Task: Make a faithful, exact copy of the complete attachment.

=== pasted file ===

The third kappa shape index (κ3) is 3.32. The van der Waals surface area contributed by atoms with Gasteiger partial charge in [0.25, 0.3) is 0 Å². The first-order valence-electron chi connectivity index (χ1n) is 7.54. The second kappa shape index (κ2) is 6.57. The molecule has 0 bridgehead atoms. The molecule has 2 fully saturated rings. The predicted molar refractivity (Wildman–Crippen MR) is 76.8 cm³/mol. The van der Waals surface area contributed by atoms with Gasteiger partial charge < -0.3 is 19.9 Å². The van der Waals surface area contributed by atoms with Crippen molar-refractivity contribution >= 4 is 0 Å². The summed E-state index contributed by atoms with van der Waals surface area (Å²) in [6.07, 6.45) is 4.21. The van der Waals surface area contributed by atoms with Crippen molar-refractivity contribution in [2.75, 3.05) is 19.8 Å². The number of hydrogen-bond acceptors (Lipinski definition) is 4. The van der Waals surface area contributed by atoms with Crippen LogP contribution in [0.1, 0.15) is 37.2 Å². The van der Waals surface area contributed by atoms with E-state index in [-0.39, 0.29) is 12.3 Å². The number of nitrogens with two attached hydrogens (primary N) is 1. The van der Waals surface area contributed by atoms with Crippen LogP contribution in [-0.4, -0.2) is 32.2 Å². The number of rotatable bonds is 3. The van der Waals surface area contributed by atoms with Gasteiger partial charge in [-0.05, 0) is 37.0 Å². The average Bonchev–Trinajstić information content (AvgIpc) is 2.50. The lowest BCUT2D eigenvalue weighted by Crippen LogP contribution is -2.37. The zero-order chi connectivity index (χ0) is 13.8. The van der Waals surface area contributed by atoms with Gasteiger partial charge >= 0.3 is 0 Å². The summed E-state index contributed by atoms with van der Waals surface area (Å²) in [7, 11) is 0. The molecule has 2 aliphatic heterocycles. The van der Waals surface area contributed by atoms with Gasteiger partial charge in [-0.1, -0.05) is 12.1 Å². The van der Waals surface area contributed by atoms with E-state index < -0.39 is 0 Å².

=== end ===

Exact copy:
The third kappa shape index (κ3) is 3.32. The van der Waals surface area contributed by atoms with Gasteiger partial charge in [0.25, 0.3) is 0 Å². The first-order valence-electron chi connectivity index (χ1n) is 7.54. The second kappa shape index (κ2) is 6.57. The molecule has 0 bridgehead atoms. The molecule has 2 fully saturated rings. The predicted molar refractivity (Wildman–Crippen MR) is 76.8 cm³/mol. The van der Waals surface area contributed by atoms with Gasteiger partial charge < -0.3 is 19.9 Å². The van der Waals surface area contributed by atoms with Crippen molar-refractivity contribution >= 4 is 0 Å². The summed E-state index contributed by atoms with van der Waals surface area (Å²) in [6.07, 6.45) is 4.21. The van der Waals surface area contributed by atoms with Crippen molar-refractivity contribution in [2.75, 3.05) is 19.8 Å². The number of hydrogen-bond acceptors (Lipinski definition) is 4. The van der Waals surface area contributed by atoms with Crippen LogP contribution in [0.1, 0.15) is 37.2 Å². The van der Waals surface area contributed by atoms with E-state index in [-0.39, 0.29) is 12.3 Å². The number of nitrogens with two attached hydrogens (primary N) is 1. The van der Waals surface area contributed by atoms with Crippen LogP contribution in [-0.4, -0.2) is 32.2 Å². The number of rotatable bonds is 3. The van der Waals surface area contributed by atoms with Gasteiger partial charge in [-0.05, 0) is 37.0 Å². The average Bonchev–Trinajstić information content (AvgIpc) is 2.50. The lowest BCUT2D eigenvalue weighted by Crippen LogP contribution is -2.37. The zero-order chi connectivity index (χ0) is 13.8. The van der Waals surface area contributed by atoms with Gasteiger partial charge >= 0.3 is 0 Å². The summed E-state index contributed by atoms with van der Waals surface area (Å²) in [7, 11) is 0. The molecule has 2 aliphatic heterocycles. The van der Waals surface area contributed by atoms with Gasteiger partial charge in [-0.1, -0.05) is 12.1 Å². The van der Waals surface area contributed by atoms with E-state index < -0.39 is 0 Å².